Q: So then you were there for thirty years you said?
Miss M: Yes.
Q: What did you do there specially?
Miss M: I started off with transport, to do with the rail, which of course I loved because my father was a great rail enthusiast and I think, brought up with rail. Oh it was quite interesting in a way, because they, they were at the height, they were frightfully busy cause they were making munitions as hard as they could go, and windows, also, for all the RAF camps that were being put up and that sort of thing, you see, so the window trade was busy, we made shell cases, and Bailey bridge parts I remember, and my original part was getting in the railway wagon, we had a special train came down, from the rolling mills at Darlington every night, that was a scheduled run by British Rail apparently at that time. Then of course Dan Crittall, you’ve heard of him, he used to drive engines. Well I hadn’t been in the office about a week, when we were told we’d all got to go over to the station this afternoon, Mr Dan’s driving the, what was it, the East Anglian Express, or something, we’d got to go over to see Mr Dan go through. I didn’t know who Mr Dan was no more than the man in the moon, anyway we carted over there, sit on the platform, and of course this express came roaring through and a smoky face peeped out of the window waving madly and that was Mr Dan. He used to have his own steam roller, didn’t he, he was a great steam enthusiast [laugh]. Oh no, it was funny, all sorts of funny things happened, but I didn’t, in the end I got into the shipping, which was very interesting. Another girl and I were eventually left on our own, they cut down and cut down and we had been in a department of about five, but, as the countries overseas got their independence they didn’t want to import, they wanted to make them themselves, so we started off with Crittall’s building the factories out there, we had a factory in Lagos somewhere, they had another one near Nairobi I think. But eventually they didn’t even want that, so that all sort of petered and we, they were just, we did a lot a lot a lot of work for Aberdan[?] in the Gulf, and of course I still hold forth you see, and say ‘Well of course if the Labour Party hadn’t given the British Empire away, we’d never have had all this trouble, because there would have been a, there was always a garrison at Aden, that would have kept the Gulf in order, where else did we have garrisons, I don’t know, but I mean, I can remember as a child being shown all these red dots on the map of the world and thought it was marvellous. They were saying this morning on the box that it’s no longer, what is it, no longer the thing to be British or something, no longer to be proud of being British, that is the thing now.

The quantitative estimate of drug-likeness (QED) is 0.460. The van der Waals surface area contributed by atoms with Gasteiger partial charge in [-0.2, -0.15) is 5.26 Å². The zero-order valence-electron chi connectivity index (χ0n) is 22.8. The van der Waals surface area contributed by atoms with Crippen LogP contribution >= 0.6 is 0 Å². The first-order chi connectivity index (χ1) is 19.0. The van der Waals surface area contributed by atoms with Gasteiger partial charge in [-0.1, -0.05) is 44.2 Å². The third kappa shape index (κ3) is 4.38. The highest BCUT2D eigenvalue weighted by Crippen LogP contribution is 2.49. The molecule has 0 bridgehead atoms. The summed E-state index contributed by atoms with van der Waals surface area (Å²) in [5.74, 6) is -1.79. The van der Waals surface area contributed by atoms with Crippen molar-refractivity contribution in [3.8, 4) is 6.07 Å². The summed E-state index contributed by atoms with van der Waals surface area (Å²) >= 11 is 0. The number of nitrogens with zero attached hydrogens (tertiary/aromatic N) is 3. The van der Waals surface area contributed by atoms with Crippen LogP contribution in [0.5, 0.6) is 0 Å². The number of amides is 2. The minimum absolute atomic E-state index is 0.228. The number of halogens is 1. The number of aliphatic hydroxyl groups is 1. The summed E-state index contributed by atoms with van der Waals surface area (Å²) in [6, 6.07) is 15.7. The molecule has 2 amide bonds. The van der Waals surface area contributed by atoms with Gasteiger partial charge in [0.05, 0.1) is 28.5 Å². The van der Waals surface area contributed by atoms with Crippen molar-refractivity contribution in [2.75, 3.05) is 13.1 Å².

Q: Oh I think a lot of people are, it’s a good place, isn’t it.
Miss M: Well, I should think so. Why do all these people want to come here? That’s why, isn’t it. We are, we’ve got a lot of freedom which you don’t get elsewhere, I think. But there you are. Oh Crittall’s was fun in many ways, and I loved the export department because it was, geography, and you know, we had fun, we had, one time there was this girl and I were on our own doing it, and we were told to pack, these windows had to be packed in small packages, sufficiently to go on an elephant [laugh]. We thought this was terrific. And then another thing we had to send some stuff to Ascension Island, which I expect we did quite a lot really cause they must have had a pretty big thing there for the Falklands, I don’t, cause at that time I’d got here by then.
Q: This was in the Witham office all the time was it?
Miss M: Yes, I didn’t, I was fortunate in that way, I never got sent to Braintree. About once to relieve somebody, and I did go to Silver End a little, also when somebody was sick or something. But other than that, no. And then when I retired, I got into a bother with the house, I sold my house in Avenue Road, and it didn’t go through and we got in a bit of a muddle, and they, and they, I forget why, we had a High Court action in the end anyway. I hadn’t gazumped cause I’d under, but I’d sold it to somebody and the other man said he still wanted it, and was a perfect pest, but anway, we got over that in the end, but while that was going on I went back and said ‘Look, can you give me a part time job?’ so I went to Silver End part time for a bit. But if this house [Bradwell] hadn’t belonged to my cousin, I reckon I would have lost it, because I couldn’t complete the sale of the one in Witham, and I rented this from my cousin till I could buy it, cause this was the wheelwright’s house.
Q: Lovely, isn’t it?